The City of Anchorage agreed to pay Mark Pfeffer’s Augustine Development over nine times as much as an adjacent private lessor agreed to pay to a private lessee in an arm’s length fair market transaction. There is no question that Mr. Pfeffer was aware of the wholesale and retail values attributable to the adjacent property because Pfeffer had purchased the Inlet Inn’s interest in the lease agreement between the Inlet Inn and Diamond Parking. Pfeffer had also been negotiating with Diamond parking prior to Mark Begich’s instruction to the Anchorage Parking Authority, to make what turned out to be a vastly superior offer. The Parking Authority needed look no further than across the street to see that Diamond Parking’s parking lot adjacent to Mr. Pfeffer was 80% vacant almost every day of the week.
Parking facility operators will generally offer private land owners a fixed monthly payment equaling approximately 1/3 of whatever they determine to be the projected likely gross income they could expect to derive from the property, or alternatively, for those land owners willing to share the risk of unexpected shortfalls in income, parking operators will generally offer a fluctuating ½ of whatever the actual parking space rents turn out to be.
According to figures the Parking Authority released after this investigation began, the spaces Begich arranged for the city to rent for $29,000 per month were running about 80% empty and bringing in about $10,000 per month. As demonstrated by the 17 spaces next door, which also run about 80% empty, the industry standard that a private company would have paid Pfeffer for the same deal would have been 1/3 of the anticipatable gross monthly income, or about $3,300 per month. The remaining $25,700 in payments Mark Begich arranged for Mark Pfeffer to receive from the Anchorage Parking Authority was nothing less than a money laundering shell game neither of them thought anyone would notice.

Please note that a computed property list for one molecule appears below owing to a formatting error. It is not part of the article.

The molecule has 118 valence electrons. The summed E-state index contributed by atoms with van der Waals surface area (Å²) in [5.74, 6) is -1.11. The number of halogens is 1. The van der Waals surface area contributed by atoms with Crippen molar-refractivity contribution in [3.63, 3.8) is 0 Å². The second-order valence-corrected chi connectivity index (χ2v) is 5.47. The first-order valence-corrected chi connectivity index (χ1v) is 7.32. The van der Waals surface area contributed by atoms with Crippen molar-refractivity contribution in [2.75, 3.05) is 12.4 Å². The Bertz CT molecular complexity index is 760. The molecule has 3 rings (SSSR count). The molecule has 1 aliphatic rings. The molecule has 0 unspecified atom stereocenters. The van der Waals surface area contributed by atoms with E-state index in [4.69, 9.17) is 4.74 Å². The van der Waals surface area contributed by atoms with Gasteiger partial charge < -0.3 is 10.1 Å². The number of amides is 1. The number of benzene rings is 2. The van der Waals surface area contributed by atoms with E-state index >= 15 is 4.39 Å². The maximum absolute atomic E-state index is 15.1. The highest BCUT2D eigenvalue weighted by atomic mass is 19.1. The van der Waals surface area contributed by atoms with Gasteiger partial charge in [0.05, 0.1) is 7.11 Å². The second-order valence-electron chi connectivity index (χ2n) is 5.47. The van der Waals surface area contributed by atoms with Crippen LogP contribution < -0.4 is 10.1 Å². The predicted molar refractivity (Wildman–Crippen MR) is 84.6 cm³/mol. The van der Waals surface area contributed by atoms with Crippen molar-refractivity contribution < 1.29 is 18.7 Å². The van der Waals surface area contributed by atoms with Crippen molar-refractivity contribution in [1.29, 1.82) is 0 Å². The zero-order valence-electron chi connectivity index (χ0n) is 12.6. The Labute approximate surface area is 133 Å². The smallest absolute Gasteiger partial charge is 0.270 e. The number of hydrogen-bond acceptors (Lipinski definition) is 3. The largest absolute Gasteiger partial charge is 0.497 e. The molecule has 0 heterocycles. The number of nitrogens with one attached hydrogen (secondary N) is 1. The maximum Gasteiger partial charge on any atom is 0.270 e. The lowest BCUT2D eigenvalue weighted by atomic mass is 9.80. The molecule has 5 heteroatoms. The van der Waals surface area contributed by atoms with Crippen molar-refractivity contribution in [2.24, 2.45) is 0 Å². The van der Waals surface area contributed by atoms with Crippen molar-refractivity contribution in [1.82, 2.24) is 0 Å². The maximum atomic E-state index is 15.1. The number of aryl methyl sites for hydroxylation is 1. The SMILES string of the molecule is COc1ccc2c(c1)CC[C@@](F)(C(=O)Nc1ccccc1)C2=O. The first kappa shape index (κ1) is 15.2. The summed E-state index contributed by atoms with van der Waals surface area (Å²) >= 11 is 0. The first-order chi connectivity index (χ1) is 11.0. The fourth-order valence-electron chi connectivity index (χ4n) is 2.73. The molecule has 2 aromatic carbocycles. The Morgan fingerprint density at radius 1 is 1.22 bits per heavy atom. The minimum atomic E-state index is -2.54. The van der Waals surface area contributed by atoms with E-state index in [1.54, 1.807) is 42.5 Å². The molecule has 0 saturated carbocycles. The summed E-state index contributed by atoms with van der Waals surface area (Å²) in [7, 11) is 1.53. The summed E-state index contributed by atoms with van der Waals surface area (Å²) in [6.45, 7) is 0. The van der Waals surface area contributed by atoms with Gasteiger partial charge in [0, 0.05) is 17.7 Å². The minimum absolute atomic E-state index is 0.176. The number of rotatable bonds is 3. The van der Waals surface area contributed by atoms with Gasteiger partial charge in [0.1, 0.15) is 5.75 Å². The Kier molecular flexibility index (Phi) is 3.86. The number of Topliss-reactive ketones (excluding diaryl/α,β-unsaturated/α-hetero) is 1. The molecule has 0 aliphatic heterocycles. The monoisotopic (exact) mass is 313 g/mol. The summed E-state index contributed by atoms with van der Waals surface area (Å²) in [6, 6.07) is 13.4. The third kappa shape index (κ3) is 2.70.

Before the original Begich/Pfeffer fleecing agreement was replaced by the much more clever agreement outlined below, it had funneled seven payments of $29,000 per month, or $203,000 of your city’s dollars into the pockets of Mark Pfeffer and Jerry Neeser.
In an understatement worthy of the Guinness Book of Records, Carma Reed, the former head of the City’s parking agency acknowledged to the Anchorage Daily News that the City was losing money on its $29,000 lease payments. She also said they planned to renegotiate the agreement.
Keep in mind that the City’s act of leasing spaces from Mark Pfeffer doesn’t add one single parking spot to available parking in Anchorage. Mark Pfeffer is perfectly capable of running his own parking lot and collecting the $10,000 it makes each month if Diamond Parking failed to make a management offer that pleased him. Either way, it would not add or subtract one more parking space for the parking public to choose from. However, the Parking Authority did renegotiate. They increased the number of spaces the City was leasing from Pfeffer to 87 spaces. And they reduced the rent per space to $166 per space per month, equaling three times what private industry had previously been paying next door. The net effect was to reduce the payment to Pfeffer from $29,000 to $14,500, thereby continuing to pay Pfeffer about $10,000 per month more than a private company like Diamond Parking would have been willing to pay.